Welcome back to the Monthly Reviews series, where I chronologically list last month’s reads, along with a short reflexion and opinion regarding each book.
Here’s what I read in July:
Julian Barnes: The Sense of an Ending (2011)
This novel seems to be a nostalgic recollection of past events at first, when Tony, a retired man, starts reminiscing about his high school and college years. He tells the story about four boys whose friendship bloomed and who discussed everything from philosophy to sex amongst each other.
While horrible things happen during their time at high school, the boys seem to shake it off and although their friendship is put to the test during college, Tony still maintains contact to Adrian, who was the desired best friend of the group.
The infatuation with Adrian seems to remain front and center, until Tony has a relationship with Veronica, who then connects the two in a most horrendous way until their lives end. Interestingly enough, Tony’s memory about said events seems to be partially accurate and he struggles to recall what actually happened.
The Sense of an Ending is a fascinating story about things that get lost in time, the interpretation of memories and feelings, the morality of taking one’s own life, and the helplessness of a person in love. While I had some issues with the composition, I would still recommend giving it a go if you found the description of interest.
Per Petterson: It’s Fine by Me (1992)
The hardening of a young man due to the conditions in his family, mostly stemming from a violent alcoholic father, is a central topic of Norwegian literature. The collective fight with nature’s moods (Hamsun) or the individualist struggle to escape one’s own mind (Ibsen) has now been shelved in favor of the fight to escape the critical and violent clutches of one’s progenitor.
Petterson’s novels are of this variety as well as Karl Ove Knausgårds, whose sextology My Struggle I am a big fan of. However, Knausgård goes deeper into several existential, philosophical and current topics in regards to art, literature, politics etc.
Petterson focuses on his protagonist, Audun, and his struggles with blending into a new school and escaping the trauma of the emotional and physical assaults of his father towards his mother and himself.
Audun is in a sense a typical youngster, refusing to bend to his teachers’ rules and seeking his personal freedom. He is, however, also a caring and protective son and a strong-willed person, finding his place in the world.
Petterson’s novel is in a way a coming-of-age-story, but also a sinister tale about escaping and confronting the horrors of one’s past. I’d certainly recommend it.
Stephen King: The Drawing of the Three (1987)
Stephen King’s Dark Tower is a series of eight books, and while the first part, The Gunslinger, is a great exposition to the world Ronald has to survive in and towards the motivation of his great quest, this second novel seemed to me too lengthy already.
From personal preference I don’t lean towards fantasy novels, The Name of the Wind being one of the few fantasy series that really impressed me. Thus, although The Dark Tower was a recommendation from many, I have not yet discovered why it is so amazing.
King’s way of writing, which I first discovered when reading It and have greatly enjoyed in all three novels I’ve read by him so far, is highly intricate and shows a great knowledge – or obsession – with people. His way of dealing with suspense in a chapter-to-chapter sense is very good and his ability to grip the reader’s attention is also uncanny. The individual episodes of Drawing are thought out, his characters are absolutely unique and the way they are all connected in the end is extremely interesting.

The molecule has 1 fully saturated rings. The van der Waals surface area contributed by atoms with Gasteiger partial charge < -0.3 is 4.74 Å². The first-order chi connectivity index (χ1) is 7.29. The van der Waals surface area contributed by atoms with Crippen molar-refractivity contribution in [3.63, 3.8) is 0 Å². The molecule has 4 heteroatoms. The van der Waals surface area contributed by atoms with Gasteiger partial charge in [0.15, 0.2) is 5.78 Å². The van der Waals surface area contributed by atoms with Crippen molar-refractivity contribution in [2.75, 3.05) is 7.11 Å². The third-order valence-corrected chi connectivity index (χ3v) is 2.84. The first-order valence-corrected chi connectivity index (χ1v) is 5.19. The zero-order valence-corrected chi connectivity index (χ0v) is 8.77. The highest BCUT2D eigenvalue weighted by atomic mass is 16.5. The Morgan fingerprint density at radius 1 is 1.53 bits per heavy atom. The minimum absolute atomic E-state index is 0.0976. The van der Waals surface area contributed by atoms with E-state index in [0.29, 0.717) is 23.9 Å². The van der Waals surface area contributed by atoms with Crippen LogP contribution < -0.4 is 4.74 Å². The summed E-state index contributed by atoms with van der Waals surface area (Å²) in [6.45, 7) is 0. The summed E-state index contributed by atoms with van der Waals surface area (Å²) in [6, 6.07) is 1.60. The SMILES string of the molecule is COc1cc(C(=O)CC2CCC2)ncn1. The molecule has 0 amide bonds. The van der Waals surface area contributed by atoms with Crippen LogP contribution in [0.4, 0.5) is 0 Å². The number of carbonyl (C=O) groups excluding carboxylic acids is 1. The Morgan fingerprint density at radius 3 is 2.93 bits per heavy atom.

However, the tempo of this novel was just too slow for me, and I strongly doubt I will be continuing with The Dark Tower, unless it finds its way into my holiday suitcase somehow.
Until then, my reading priorities lie elsewhere. I am not ready to invest my time into this relationship, but absolutely plan to read King’s other non-fantasy fiction.
Annie Proulx: Barkskins (2016)
The story has a twin core with two sides: first, the plot is split into two narratives which depict the ongoing legacies of two men who travel to America, following the generations in their respective families from 1693 to 2013. Second, both protagonists work in the timber industry, thus showing two kinds of relationships with man’s rule over nature, the effects of deforestation in North America and other countries.
This novel is reminiscent of older French classics, pacing through years of historical developments. Yet, there are no idealisations of man-made architecture or industrial progress – no more than a mention of carriages and, at one point, automobiles, growing cities and changing trade centers, and scientific discoveries; all of those are but footnotes for the real story. Barkskins’ story is all about shining a light onto the annihiliation of nature and its conscequences.
This is a book on the history of nature, so for those who love to get lost on long walks, consider Barkskins a stroll alongside the history of humanity, with all its truths and brutality.
Beyond that lie hidden a fair amount of peaceful moments to linger in the shadow of various majestic and ancient trees in worldwide locations. (The pace remains calm, nevermind the amount of spilled blood at several points in the story.)
Proulx’ novel is rich and vast both in space and time, but also demands endurance and perseverance. There is a love story, but no happy ending and no hero to root for. Rather, there are very important lessons to be learned.
If that kind of a read is something you are interested in, Barkskins is most definitely the right choice for you.
What were your reading highlights in July? Let me know in the comments below.